You may have to share St Ives with many other people, but even in high season this famous Cornish town is charming and you can soon escape the crowds by following this pleasant walk along the western shore. The route starts at the very heart of St Ives, alongside a great open sweep of sandy harbour that seems to trap all the light ever needed by the myriad of artists who have been inspired by this enchanting place for well over a century.
The walk takes you along the bustling harbourside and past St Ives’ excellent local museum, where good old-fashioned curatorship has resulted in an Aladdin’s Cave of fascinating artefacts. It’s certainly worth a visit. Beyond here you pass above the attractive little Porthgwidden Beach and up and over the town’s conspicuous headland known as The Island. On top of The Island are a National Coastwatch Institution lookout and the little Chapel of St Nicholas. The chapel dates from the 16th century, when it served as a seaman’s chapel and an early form of lighthouse. In later years revenue men on the watch for smugglers used it as a lookout.
Below here to the west is the magnificent Porthmeor Beach, one of Cornwall’s premier surfing beaches. It is also ideal for sunbathing, and for swimming, provided you pay heed to safety flags and lifeguards. Above the beach stands the excellent Tate St Ives Gallery.
Beyond all this, the crowds thin out dramatically and within minutes you are on the open coast heading west. On this coastal footpath and the inland field paths that follow, you tread in the footsteps of smugglers and revenue men, Victorian coastguards and godfearing Cornish folk who mixed hard work and piety with a little bit of plunder when God saw fit to wreck plump ships on their savage shore.
The second part of the walk leads you inland along broad tracks between the high granite walls, known as ‘hedges’ in Cornwall. Soon you feel as if you’ve lost the sea, but the way leads along field paths and across a sequence of granite stiles back towards busy St Ives, to the great surf at Porthmeor and to the Tate St Ives Gallery.
Walk along the harbourfront towards Smeaton’s Pier. Just before the pier entrance, turn left, signposted to St Ives Museum. Where the road bends left, keep straight on into Wheal Dream. Turn right past St Ives Museum, then follow a walkway to Porthgwidden Beach.
Cross the car park above the beach and climb to the National Coastwatch Institution lookout. Go down steps behind the building at the back of the lookout, and then follow a footway to Porthmeor Beach. Go along the beach. Part way along the beach, steps lead up to the road and the Tate St Ives Gallery. At the beach end, go up to the car park. (Dogs are banned by day on Porthmeor Beach, between Easter and September. To avoid the beach, go inland and walk along the road, past the Tate St Ives Gallery, to the car park.)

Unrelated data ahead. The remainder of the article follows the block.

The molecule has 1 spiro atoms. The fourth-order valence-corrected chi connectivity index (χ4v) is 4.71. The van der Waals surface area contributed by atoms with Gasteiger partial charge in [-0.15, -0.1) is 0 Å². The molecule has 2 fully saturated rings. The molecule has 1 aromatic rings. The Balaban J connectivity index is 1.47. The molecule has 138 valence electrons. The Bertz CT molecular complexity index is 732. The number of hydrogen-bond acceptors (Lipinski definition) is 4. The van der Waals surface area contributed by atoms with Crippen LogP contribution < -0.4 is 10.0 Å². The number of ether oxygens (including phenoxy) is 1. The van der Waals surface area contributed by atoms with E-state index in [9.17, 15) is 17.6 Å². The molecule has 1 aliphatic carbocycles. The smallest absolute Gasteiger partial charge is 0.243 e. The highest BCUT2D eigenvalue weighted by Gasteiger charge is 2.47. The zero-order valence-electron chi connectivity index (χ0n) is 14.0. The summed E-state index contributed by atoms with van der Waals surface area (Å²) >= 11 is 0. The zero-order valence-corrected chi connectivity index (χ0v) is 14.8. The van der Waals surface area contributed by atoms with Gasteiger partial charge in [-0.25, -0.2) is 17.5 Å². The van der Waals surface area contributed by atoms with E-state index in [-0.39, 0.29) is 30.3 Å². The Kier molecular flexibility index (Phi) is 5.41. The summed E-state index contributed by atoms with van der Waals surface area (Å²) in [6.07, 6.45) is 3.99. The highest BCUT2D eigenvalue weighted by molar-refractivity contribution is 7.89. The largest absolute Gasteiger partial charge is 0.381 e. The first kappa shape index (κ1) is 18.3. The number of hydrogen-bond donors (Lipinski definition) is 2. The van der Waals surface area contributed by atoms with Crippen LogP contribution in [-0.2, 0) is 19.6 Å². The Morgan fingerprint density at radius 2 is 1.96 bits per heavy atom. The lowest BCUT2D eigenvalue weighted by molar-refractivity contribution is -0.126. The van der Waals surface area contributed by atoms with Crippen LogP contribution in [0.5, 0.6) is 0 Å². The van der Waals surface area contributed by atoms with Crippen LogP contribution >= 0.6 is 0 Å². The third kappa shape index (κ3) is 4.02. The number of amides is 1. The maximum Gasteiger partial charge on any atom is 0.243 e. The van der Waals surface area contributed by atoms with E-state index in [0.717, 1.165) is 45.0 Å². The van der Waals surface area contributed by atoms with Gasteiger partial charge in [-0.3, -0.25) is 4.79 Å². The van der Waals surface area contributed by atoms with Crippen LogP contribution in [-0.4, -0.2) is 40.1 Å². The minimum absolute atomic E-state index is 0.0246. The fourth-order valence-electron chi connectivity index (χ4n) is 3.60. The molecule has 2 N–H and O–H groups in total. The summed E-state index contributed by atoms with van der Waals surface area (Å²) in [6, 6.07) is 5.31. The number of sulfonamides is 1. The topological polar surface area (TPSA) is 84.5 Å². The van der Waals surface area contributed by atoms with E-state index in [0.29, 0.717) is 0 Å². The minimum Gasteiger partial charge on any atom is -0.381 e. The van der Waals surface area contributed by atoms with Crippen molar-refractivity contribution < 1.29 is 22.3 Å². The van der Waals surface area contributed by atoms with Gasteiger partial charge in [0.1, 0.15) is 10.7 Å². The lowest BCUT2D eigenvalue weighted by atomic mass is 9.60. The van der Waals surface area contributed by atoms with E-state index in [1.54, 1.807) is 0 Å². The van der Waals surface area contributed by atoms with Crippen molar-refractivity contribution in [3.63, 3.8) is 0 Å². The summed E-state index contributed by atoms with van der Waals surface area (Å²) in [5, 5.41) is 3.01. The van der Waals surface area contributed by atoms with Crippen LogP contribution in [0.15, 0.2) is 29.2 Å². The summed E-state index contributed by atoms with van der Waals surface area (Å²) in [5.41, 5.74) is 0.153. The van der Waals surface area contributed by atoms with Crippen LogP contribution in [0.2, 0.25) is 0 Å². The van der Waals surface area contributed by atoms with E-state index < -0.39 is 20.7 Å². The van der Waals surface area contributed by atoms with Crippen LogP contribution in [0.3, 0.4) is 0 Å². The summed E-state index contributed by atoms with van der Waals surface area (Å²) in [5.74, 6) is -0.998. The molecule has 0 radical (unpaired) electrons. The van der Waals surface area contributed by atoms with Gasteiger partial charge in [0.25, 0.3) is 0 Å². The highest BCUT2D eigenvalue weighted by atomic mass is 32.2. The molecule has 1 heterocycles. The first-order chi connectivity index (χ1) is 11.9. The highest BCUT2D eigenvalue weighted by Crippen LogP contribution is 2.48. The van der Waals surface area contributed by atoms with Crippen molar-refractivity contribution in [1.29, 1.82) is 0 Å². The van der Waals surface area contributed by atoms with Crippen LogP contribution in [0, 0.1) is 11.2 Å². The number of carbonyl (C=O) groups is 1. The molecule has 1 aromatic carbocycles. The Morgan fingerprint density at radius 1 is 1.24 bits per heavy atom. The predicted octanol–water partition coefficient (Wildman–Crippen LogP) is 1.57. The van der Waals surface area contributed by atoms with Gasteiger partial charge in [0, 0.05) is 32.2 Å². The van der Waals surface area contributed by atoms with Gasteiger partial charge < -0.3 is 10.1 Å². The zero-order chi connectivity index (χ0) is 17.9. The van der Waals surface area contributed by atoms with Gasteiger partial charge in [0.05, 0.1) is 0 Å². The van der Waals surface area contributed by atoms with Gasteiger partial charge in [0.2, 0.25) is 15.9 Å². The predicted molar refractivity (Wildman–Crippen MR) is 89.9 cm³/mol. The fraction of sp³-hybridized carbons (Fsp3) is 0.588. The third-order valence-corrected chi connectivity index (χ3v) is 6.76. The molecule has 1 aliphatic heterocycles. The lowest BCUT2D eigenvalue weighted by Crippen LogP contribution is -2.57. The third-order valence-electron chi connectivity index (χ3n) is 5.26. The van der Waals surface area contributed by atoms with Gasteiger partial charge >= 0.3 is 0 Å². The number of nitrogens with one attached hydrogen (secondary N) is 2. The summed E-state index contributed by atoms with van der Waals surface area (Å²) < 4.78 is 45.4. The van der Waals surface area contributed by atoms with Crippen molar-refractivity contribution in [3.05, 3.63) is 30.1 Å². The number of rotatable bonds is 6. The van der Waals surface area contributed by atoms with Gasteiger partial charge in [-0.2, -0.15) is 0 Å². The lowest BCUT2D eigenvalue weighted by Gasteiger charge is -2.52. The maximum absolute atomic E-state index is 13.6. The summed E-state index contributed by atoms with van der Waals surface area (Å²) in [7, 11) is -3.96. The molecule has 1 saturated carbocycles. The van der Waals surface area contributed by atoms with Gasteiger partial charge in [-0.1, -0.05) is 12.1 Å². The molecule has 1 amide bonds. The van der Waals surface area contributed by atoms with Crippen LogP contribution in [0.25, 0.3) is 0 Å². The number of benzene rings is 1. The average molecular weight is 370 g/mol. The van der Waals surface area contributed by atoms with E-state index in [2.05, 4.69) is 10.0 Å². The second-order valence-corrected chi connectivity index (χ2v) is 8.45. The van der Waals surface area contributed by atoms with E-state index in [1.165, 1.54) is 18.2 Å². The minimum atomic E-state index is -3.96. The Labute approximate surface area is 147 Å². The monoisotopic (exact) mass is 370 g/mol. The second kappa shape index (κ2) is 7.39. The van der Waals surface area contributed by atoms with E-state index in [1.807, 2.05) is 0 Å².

Go up steps beside the public toilets, then turn right along a surfaced track. Continue to the rocky headlands of Carrick Du and Clodgy Point, keeping left at a junction just past a kissing gate.
Walk uphill and follow the path round to the right. Continue along a very rocky path. In about 0.5 miles (800m) go left at a junction by a big boulder streaked with yellow and green lichen.
At a T-junction with a track just past a National Trust sign, ‘Hellesveor Cliff’, turn left off the coast path and follow a track inland. Reach a bend by two field gates, with stone stiles to either side.
Cross the left-hand stile and follow a well-defined path between blackthorn bushes. Go over a high stile and keep to the left edges of small fields. Go through a field gap and in a few paces turn left at a signpost. Follow a path between bushes and go through a metal gate.
Go over a stile and through a gate into a field, then bear round left to cross another stile and walk down steps. Continue between high hedges to a stile onto a surfaced lane. Turn right (Burthallan Lane). Turn left at a junction with a road. Follow the road downhill and round left, at Barnoon Cemetery, and then down a steep hill. Keep round right to the Tate St Ives Gallery. Follow the road back to the harbourfront.
Coastal path can be rocky; field paths may be very wet; several stiles
Urban streets, a very scenic section of coast and small inland fields
Strict control through field areas; see note on dog ban at Point 2
OS Explorer 102 Land’s End
The Island car park, St Ives or other car parks
Smeaton’s Pier, Porthgwidden Beach and Porthmeor Beach car park
Walking in safety
Read our tips to look after yourself and the environment when following this walk.